For many years, Father’s Day was not a holiday that I celebrated. I would be vaguely aware of its passing because of the surge in advertisements for cool electronics and Hallmark cards. My father died suddenly in an accident when I was 12 years old. I started to notice other days – like the anniversary of his death – and I gradually, with some sadness, forgot about Father’s Day.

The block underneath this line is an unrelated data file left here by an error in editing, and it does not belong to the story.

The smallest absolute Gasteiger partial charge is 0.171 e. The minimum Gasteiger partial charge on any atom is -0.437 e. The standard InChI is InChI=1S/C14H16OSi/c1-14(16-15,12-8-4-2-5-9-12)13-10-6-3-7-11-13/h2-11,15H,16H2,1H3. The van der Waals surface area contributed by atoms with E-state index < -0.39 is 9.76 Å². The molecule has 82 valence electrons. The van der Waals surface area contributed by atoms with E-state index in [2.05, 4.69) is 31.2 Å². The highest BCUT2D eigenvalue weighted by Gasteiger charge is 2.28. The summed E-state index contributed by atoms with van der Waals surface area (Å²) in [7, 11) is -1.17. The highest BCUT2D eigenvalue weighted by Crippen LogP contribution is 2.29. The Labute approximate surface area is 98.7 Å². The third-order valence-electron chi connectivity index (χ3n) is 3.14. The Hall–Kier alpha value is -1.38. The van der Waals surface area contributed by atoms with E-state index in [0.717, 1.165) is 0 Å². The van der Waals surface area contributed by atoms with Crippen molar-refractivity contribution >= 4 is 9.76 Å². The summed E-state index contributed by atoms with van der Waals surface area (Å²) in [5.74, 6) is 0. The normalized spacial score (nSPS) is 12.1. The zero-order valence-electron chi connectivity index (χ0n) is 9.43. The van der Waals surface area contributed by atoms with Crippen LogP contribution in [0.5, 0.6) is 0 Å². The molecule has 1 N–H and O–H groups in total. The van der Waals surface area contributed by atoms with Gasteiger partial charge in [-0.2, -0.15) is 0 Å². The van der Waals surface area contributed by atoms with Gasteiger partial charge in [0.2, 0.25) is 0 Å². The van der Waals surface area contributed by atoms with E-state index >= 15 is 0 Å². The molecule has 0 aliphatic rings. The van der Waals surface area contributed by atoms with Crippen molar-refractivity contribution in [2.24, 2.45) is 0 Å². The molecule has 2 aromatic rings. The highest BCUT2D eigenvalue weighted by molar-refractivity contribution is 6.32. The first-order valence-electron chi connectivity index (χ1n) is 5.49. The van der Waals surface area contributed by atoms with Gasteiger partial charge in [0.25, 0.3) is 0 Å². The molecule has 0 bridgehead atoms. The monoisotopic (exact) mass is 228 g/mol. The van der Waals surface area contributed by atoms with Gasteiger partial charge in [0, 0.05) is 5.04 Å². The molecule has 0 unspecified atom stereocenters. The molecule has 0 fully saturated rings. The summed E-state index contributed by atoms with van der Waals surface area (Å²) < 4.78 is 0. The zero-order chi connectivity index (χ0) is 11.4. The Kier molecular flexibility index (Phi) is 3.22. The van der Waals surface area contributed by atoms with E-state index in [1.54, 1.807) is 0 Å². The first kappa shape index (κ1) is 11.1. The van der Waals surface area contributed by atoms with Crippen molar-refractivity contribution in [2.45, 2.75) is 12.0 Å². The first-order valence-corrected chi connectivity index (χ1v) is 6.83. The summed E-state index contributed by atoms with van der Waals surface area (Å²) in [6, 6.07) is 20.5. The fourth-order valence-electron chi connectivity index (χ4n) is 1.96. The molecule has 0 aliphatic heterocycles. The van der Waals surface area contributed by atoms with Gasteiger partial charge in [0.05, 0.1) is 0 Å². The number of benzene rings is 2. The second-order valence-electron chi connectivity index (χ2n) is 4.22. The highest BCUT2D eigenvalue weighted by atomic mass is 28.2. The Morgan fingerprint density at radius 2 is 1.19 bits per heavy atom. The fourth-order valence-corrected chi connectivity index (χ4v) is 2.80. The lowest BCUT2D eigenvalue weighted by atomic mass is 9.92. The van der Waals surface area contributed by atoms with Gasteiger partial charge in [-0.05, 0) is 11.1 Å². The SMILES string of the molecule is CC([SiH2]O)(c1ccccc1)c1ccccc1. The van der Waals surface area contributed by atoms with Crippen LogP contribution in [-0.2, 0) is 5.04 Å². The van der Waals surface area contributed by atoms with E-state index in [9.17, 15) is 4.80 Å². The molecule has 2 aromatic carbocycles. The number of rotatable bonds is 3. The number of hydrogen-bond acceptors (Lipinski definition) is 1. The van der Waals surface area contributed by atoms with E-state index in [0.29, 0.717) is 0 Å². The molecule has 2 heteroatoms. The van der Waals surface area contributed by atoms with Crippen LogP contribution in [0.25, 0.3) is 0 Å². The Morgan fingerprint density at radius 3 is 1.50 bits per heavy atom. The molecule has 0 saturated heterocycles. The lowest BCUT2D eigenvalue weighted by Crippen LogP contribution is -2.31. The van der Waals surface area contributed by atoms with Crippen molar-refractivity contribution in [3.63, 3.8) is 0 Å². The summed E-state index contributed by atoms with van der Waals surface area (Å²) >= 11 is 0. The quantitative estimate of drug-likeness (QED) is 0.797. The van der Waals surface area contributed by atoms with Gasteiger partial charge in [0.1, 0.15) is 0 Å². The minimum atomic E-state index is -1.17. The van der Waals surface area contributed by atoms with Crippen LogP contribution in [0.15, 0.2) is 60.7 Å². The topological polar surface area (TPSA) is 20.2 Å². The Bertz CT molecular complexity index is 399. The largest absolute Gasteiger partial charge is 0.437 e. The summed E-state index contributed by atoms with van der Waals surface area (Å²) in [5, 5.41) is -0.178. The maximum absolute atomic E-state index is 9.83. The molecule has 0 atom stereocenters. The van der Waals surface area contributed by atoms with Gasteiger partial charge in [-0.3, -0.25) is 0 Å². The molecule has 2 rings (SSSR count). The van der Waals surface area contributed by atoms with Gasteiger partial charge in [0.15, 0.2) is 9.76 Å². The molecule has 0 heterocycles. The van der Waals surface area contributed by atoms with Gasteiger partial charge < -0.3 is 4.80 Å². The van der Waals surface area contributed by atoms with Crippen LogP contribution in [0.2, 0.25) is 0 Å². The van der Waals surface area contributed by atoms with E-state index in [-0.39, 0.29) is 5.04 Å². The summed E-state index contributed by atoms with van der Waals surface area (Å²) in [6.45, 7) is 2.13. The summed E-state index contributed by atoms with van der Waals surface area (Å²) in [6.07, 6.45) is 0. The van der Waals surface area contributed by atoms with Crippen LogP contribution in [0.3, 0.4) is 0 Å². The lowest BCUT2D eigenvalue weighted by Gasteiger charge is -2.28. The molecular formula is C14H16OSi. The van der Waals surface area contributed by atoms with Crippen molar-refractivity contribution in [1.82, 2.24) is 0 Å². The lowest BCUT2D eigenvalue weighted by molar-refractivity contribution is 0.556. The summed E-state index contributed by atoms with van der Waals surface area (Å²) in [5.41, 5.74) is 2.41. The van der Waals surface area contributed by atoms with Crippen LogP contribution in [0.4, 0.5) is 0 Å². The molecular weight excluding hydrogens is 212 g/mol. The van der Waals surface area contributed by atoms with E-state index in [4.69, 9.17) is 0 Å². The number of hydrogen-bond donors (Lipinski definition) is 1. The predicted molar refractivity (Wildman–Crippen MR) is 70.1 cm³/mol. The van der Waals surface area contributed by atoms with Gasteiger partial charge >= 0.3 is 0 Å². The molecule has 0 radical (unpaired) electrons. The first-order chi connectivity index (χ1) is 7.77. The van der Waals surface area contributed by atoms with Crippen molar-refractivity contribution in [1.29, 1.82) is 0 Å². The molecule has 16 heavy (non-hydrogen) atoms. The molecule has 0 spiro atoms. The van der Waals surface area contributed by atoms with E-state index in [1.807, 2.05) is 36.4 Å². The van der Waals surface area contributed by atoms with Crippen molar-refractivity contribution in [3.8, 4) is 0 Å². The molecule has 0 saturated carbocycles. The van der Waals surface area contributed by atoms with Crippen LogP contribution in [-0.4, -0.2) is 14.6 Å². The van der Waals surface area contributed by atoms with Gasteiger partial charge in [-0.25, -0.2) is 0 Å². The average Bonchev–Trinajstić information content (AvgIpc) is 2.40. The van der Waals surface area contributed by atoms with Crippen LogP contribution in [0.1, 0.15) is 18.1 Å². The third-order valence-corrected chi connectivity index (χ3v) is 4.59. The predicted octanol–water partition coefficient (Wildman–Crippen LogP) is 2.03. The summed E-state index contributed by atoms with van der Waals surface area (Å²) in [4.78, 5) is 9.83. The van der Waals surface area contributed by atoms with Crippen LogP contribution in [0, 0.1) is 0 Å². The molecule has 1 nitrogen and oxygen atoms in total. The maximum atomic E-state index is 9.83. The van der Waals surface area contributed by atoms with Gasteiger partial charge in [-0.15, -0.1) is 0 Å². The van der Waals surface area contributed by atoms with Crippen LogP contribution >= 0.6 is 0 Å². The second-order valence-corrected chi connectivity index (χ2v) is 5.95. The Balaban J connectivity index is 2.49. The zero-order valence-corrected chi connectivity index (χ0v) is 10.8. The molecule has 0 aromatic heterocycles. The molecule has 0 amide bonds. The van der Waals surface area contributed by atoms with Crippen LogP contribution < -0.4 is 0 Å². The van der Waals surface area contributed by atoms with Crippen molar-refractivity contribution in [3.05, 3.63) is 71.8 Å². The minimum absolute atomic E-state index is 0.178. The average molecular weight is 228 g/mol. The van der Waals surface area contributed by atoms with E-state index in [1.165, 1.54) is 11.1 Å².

I am formally trained as a scientist, but at the start of this blog, I am also a soon-to-be a mother. I have a PhD in Nutrition. In the lab, I study fetal development, so I should know a thing or two about pregnancy. My husband is in his medical residency. And yet, as we embark upon the adventure that is parenthood, we are faced with many questions. Within a week of learning that we were pregnant, I encountered big decisions: How do I limit my exposure to dangerous substances in the lab? Should I take fish oil and how much? How much should I exercise during the first trimester? Being a scientist, I am generally not satisfied to do a quick internet search and read a few random opinions. I don’t even trust my husband’s opinion half the time (drives him nuts!). I prefer to read peer-reviewed scientific literature – lots of it – and then form my own opinion. This is of course a time-consuming process, and I figure that if I am going to do thorough research on a topic, maybe I could share what I learn about science and parenting through a blog. My goal is to translate science – “The Science of Mom” – to a wider audience of inquiring parents who want to know what is best for their children. I also intend for this blog to serve as a record and journal of my own journey into parenthood.